Finally, there is income. Unfortunately, countless individuals love where they work and feel it’s a worthy profession, but they are forced out of a career because the income won’t match their lifestyle. Smart financial planning can keep more of these happy workers right where they are. This seed of discontent is often found in teachers and police, for example.
Are You Good at Work?
If you’re lucky enough to find a career that satisfies the 3 i’s, get really good at it and don’t lose it! I’ve asked and researched these guys that walk on water about what separated them from the pack and launched their careers. The common impetus is exactly that—they separated themselves from the pack.
It’s imperative to stop the zombie walk found in the rat race and take a step back. As professionals say, “Stop working in your practice and take a second to work on your practice.” It is astonishing how in a period of calm, you can achieve an aha moment, a small tweak to your work that fixes all the bugs. Work hard, but also work smart.
The magic that keeps any productive worker going is momentum. It can devastate us or carry us far beyond our wildest dreams. Momentum is the emotion multiplier. However, like any emotion, it can be a positive or a negative.
When success becomes obsession, the effects can be as harmful as they may be helpful. This realization provoked me to ask several of my colleagues at a conference what they would do if they closed their “case of the year.” The answers… go on a cruise, fly somewhere or treat my girlfriend to a long weekend. But the top producer in our company defiantly said… work some more. That time when we are on cloud nine is when we’re at our best. You’re on the heater, make the tough phone call and schedule your biggest client. Taking off then would be like LeBron James sinking back-to-back 3’s with the game on the line and then asking the coach to take him out.
So when should you take that vacation to Fiji? At the point in time where you feel like nothing’s going right. This might sound like throwing in the towel, opposed to a winner’s hymn of when things get tough the tough get going. The concept of R&R is one of hardest for successful people to grasp. That feeling that we’ll miss a week as our competitors blow right by us. A stop-at-nothing attitude is crucial to long-term success, but recharge the batteries when they’re empty, not full.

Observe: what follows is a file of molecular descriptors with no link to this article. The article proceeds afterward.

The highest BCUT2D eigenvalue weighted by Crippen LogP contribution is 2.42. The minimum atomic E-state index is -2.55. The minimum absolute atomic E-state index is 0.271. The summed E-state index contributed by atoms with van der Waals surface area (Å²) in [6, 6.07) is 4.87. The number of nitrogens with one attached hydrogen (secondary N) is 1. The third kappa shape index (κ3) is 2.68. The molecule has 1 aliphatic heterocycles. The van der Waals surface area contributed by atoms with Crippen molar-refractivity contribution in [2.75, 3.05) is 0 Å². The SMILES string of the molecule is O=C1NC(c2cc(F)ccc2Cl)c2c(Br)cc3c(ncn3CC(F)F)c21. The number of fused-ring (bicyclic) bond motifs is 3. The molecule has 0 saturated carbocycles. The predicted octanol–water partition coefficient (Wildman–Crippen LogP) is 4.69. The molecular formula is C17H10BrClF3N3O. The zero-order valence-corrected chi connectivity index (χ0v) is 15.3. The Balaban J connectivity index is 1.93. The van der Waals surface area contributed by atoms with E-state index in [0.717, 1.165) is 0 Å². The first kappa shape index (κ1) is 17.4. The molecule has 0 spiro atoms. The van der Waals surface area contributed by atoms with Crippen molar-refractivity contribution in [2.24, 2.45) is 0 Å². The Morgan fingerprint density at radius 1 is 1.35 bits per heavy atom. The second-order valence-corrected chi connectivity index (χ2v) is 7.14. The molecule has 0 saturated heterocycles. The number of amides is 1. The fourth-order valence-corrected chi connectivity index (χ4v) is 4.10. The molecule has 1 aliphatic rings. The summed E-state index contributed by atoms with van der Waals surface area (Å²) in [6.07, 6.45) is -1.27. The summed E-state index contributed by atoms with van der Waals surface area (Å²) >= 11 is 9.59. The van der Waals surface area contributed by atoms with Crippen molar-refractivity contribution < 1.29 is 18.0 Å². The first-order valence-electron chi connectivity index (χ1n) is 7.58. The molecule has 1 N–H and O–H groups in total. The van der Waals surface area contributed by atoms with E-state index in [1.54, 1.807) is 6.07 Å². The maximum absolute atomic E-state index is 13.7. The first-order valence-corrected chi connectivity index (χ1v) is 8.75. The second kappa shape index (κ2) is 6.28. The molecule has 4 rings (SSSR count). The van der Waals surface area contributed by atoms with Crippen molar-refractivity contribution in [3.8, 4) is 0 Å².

That time when we are on cloud nine is when we’re at our best.
When it’s time to stimulate some missing momentum, begin analyzing your strengths and weaknesses. Good companies find the flaw in the mirror and try to cover it up. Contrarily, rejecting perfection may be half the battle toward happiness. Great companies also try to make their weaknesses good, but they try much harder to make their strengths great. It is our talents that really separate us. Have you ever seen a Cy Young winning pitcher also bat for .300? Act like the pros do and exploit your gifts. It makes one feel better about oneself and increases the money/emotion multiplier… momentum!
Balance and harmony are coveted terms that have been thrown around for over a thousand years. It’s your individual decision to define their meaning. The perfect mix of excitement, impact, independence, income, momentum and personal reflection are guaranteed to bring them into your life.